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Lawmakers hear public’s health care woes

March 15, 2011
NEAL P. GOSWAMI
Staff Writer

BENNINGTON — Dozens of Vermonters offered thoughts on health care reform in Vermont to members of the House and Senate Health Care Committees during a statewide interactive hearing Monday.

The meeting, held at 15 Vermont Interactive Television sites across the state, was largely dominated by supporters of a single-payer health care system that would provide coverage to all Vermonters. Many wore the customary red shirts of the Health Care is a Human Rights Campaign. Many people visible on the television screens held signs that read “Single-Payer NOW.”

In Bennington, Dr. Richard Dundas, a Bennington doctor who founded a free health care clinic, said the current system is broken and asked for a single-payer system.

“I wanted to implore the committee … to change our system because our current one is failing. I’ve been in practice for 30 years. It’s getting worse instead of better. We need universal health care,” Dundas said.

Dundas said a single-payer health care system would help lower costs for medical providers by, in part, eliminating private insurance companies.

“My concept of a single payer is that it has to seriously decrease the overhead that providers and hospitals … have to pay for overhead. This would include burdensome documentation that doctors are required to submit in order to get paid. It also includes severing our ties with the insurance industry,” he said.

Jane Norrie, who also testified in Bennington, said the current system requires tremendous paperwork and overhead. “I heartily agree with Dr. Dundas that we could save a huge amount of money just by not having to make reams of copies,” Norrie said.

Lawmakers are currently considering H.202, a plan submitted by the administration of Democratic Gov. Peter Shumlin. The legislation seeks to lay the groundwork for single-payer health care in Vermont.

It calls for a five-member board to help implement a system in which the state is the only health provider of health care coverage by 2014. Shumlin’s plan does not yet specify a funding mechanism, however. Nor does it provide information about benefits. That is expected to be included in a later phase, according to Shumlin. A payroll tax has been mentioned as a potential primary funding source, however.

Dr. William Hsiao, a Harvard professor and health care expert hired as a consultant by the state, delivered a report to state lawmakers earlier this year detailing where the state would see savings if it implements a single-payer plan. His report is expected to serve as the blueprint for a hybrid single-payer system run by the state but administered by a private insurance company.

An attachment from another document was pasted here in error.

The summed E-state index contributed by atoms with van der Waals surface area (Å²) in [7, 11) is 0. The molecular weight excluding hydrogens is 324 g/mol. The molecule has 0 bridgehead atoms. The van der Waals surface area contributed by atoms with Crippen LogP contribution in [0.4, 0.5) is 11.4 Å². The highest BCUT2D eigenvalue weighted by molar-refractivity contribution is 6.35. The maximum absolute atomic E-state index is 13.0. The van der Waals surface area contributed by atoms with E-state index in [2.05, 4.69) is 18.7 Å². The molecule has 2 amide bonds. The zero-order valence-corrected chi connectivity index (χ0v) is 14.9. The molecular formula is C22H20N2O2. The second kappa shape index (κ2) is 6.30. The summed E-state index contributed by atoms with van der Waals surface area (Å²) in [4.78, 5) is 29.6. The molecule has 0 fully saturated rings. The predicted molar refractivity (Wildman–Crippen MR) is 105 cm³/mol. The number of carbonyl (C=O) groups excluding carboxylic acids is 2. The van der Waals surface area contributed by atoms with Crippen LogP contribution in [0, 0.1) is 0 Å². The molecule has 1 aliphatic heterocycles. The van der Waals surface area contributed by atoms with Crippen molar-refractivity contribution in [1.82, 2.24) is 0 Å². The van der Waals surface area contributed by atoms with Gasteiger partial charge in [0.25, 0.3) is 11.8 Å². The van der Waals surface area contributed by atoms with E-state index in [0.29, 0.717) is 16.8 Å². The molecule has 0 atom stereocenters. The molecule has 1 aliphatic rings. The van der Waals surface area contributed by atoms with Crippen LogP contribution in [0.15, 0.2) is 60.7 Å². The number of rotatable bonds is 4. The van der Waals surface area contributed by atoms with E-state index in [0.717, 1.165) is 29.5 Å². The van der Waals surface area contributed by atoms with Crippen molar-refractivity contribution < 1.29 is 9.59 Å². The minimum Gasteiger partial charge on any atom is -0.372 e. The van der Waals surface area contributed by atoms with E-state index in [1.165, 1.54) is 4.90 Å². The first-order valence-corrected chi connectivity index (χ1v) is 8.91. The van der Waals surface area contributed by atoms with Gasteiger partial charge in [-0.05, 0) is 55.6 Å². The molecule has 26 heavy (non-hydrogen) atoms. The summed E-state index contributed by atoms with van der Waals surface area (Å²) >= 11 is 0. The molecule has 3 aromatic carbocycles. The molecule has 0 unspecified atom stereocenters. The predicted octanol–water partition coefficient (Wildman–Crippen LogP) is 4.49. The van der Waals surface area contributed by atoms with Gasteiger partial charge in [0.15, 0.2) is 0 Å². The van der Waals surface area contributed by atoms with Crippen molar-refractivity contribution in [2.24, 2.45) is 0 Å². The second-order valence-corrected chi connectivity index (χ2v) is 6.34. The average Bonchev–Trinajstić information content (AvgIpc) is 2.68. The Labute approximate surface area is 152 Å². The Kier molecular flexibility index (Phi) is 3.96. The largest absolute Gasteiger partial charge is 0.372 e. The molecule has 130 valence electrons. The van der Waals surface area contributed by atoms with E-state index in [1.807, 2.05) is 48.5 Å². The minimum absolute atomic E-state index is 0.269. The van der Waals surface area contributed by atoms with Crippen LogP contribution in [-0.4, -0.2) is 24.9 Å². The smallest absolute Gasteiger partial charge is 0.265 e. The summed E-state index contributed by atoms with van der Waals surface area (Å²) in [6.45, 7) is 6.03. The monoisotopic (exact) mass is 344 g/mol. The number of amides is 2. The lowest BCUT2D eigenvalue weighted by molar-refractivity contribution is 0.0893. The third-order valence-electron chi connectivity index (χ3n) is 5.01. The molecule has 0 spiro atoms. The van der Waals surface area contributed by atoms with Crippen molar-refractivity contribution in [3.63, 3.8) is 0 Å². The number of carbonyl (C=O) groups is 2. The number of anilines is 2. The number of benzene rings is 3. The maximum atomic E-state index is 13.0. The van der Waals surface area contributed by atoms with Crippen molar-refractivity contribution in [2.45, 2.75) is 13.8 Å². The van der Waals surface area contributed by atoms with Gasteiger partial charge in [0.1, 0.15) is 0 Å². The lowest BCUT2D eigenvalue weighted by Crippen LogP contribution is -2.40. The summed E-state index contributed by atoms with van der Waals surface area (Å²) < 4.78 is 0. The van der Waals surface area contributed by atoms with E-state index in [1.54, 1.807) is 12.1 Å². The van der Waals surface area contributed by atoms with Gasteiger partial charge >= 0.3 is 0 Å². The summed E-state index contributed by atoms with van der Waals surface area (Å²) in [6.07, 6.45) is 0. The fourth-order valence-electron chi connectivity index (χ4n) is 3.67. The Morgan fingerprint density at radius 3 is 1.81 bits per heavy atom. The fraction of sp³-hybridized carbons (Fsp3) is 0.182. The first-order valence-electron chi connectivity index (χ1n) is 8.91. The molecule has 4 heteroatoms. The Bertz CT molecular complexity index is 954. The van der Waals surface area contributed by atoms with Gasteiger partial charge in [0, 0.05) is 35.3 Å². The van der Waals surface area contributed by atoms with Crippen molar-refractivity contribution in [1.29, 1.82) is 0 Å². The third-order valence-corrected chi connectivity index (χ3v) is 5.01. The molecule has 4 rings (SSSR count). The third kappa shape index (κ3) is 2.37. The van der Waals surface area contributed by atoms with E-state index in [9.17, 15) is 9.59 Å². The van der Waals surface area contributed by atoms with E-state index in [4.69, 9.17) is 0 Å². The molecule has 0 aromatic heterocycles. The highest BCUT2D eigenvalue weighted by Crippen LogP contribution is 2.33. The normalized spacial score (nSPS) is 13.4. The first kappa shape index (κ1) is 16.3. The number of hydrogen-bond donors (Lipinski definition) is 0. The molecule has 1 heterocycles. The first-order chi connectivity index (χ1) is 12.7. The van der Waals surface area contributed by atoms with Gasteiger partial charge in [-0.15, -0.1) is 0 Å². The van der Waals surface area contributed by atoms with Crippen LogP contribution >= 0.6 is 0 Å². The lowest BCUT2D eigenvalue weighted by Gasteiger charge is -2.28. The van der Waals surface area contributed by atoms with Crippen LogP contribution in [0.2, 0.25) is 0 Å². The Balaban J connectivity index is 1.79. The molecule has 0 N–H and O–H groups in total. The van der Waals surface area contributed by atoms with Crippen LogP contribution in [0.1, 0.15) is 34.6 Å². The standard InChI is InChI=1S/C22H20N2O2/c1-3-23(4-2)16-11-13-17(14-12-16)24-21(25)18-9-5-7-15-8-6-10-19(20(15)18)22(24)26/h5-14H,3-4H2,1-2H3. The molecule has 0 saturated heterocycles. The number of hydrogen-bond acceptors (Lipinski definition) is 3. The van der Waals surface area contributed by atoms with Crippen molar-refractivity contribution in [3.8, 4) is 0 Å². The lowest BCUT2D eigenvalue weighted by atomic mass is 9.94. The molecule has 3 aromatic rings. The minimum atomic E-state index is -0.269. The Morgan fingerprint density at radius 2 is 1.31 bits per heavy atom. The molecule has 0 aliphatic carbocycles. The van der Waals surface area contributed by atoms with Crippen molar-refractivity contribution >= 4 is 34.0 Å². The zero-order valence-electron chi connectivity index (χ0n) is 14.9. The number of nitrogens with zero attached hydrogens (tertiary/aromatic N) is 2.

With Democrats holding large majorities in both the House and Senate the plan is likely to move forward, despite GOP opposition. Not everyone was in favor of a single-payer system. “In Canada many have died because of their rationing,” said one man in Montpelier.

Others asked for more details on costs and what kind of benefits the plan would provide.

A woman testifying in Burlington decried “left-wing pressure groups” that she said were pushing a single-payer health care system. “These are groups that are loud, they’re outside funding groups using Vermont as a petrie dish,” she said. “Not only is government health care not wanted, there’s no money for it.”

But many of those that testified Monday said they are seeking the universal coverage a single-payer system would provide. Many shared stories of their own struggles with the current system.

A young woman in Brattleboro said her mother was recently laid off, causing a loss of health care covered. As a volunteer receiving a living stipend, the woman said she has only a supplemental plan, which does not cover necessary appointments for a medical condition. “Each appointment would cost me over $600, money I don’t have,” she said. The possibility of a life in pain scares me.”

Another woman in Springfield said she isn’t receiving the care her doctor wants to deliver because of interference from the insurance company. “Currently my care is being influenced by my insurance company. My doctor and I should make those decisions,” the woman said through tears.

The House Health Care Committee is scheduled to focus on H.202 this week and expected to advance it.

Contact Neal P. Goswami at ngoswami@benningtonbanner.com

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